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What We Can Learn from Martin Luther King, Jr.’s Intentional Leadership, Posted by Elizabeth

Last weekend, I was in Washington, D.C., for the Martin Luther King, Jr., memorial dedication festivities. And what a powerful and memorable couple of days it was. I was very happy to see two of NAR’s former presidents, 2009 President Charles McMillan and 2007 President Pat V. Combs, who guided NAR’s participation in the building of the memorial.

A special highlight of the weekend was when I took my 13-year-old cousin to visit the new memorial the day before the dedication. It was night time when we were visiting, and very moving and peaceful, despite the fact that there were armed secret service in the trees, this because the Obama daughters were soon to visit the memorial as well.

The park ranger who was present discussed what the memorial meant. She said, “When you’re here, one of your jobs is to reflect on what you are going to do in your lifetime to affect others and make a difference.” As I did that, I realized there are so many different types of leadership: quiet, bold, natural, just to name a few. But whatever the style, leadership above all has to be intentional, and ensure that the intent is to embrace and involve everyone who is part of your organization.

Inclusivity is something that is protected in our industry, through housing laws. It’s another reminder that in our practices in leadership and with members, as well, every person matters. When you know the values of your organization, such as inclusivity, do you live up to them? Like Martin Luther King, Jr., an intentional leader shows the courage to act on those values.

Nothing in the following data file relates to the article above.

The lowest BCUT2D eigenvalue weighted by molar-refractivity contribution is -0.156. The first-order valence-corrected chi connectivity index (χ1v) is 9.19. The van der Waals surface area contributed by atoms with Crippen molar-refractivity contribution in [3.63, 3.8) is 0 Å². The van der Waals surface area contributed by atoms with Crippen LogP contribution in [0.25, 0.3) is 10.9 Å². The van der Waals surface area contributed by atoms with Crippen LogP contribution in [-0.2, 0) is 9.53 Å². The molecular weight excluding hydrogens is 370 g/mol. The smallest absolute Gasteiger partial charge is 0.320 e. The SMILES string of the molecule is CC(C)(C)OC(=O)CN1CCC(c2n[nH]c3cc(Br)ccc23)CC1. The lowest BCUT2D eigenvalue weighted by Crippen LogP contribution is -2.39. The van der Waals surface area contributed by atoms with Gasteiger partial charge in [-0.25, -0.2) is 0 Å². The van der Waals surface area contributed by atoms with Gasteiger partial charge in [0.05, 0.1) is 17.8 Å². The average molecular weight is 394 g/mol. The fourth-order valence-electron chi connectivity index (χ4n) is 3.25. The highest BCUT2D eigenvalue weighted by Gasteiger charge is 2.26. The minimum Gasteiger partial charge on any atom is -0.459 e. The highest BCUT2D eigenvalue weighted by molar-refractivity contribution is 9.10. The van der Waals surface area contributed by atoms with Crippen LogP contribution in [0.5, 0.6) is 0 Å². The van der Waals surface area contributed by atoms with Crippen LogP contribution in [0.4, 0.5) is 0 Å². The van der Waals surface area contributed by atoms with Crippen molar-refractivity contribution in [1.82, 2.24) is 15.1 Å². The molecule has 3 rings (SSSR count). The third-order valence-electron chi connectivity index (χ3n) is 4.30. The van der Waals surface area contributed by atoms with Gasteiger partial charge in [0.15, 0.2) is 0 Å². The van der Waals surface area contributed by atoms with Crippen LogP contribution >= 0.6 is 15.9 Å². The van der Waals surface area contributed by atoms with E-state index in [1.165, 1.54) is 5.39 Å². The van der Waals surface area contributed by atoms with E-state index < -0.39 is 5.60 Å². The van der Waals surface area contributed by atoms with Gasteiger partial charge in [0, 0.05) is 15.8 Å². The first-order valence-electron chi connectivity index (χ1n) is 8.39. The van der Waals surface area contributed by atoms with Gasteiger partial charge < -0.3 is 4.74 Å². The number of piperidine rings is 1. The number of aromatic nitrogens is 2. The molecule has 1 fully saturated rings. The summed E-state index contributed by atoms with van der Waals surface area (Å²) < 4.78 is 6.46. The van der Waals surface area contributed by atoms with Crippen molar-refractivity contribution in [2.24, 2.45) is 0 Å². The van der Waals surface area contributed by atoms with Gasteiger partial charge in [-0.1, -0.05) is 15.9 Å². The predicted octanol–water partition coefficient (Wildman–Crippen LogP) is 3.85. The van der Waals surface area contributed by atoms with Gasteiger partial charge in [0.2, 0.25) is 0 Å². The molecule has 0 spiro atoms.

Significantly, the MLK memorial is in perfect alignment with the Jefferson memorial, which it faces, and is backed by Lincoln. That says so much about the nature of our country. The man who had a dream looks towards America’s sacred creed of “life, liberty and pursuit of happiness”, while being backed by the belief that we move forward “with malice towards none.” This perfectly encapsulates the highest hopes of our nation, and I also believe our great association. At NAR, we try to do the same, keeping our industry moving towards the highest of our ideals, while still forgiving the problems in our past. Sometimes leadership at NAR falls short in reflecting the entire spectrum of our current membership, but I know that NAR will always continue to pursue these ideals and create change in our future.

Looking up at the statue of MLK, called the “Stone of Hope,” I was so proud and grateful for NAR’s contribution towards the formation of this powerful memorial to Martin Luther King, Jr., and his courageous and intentional acts of leadership.

You can see a video recap of the dedication from REALTOR® Magazine, below.

Comments
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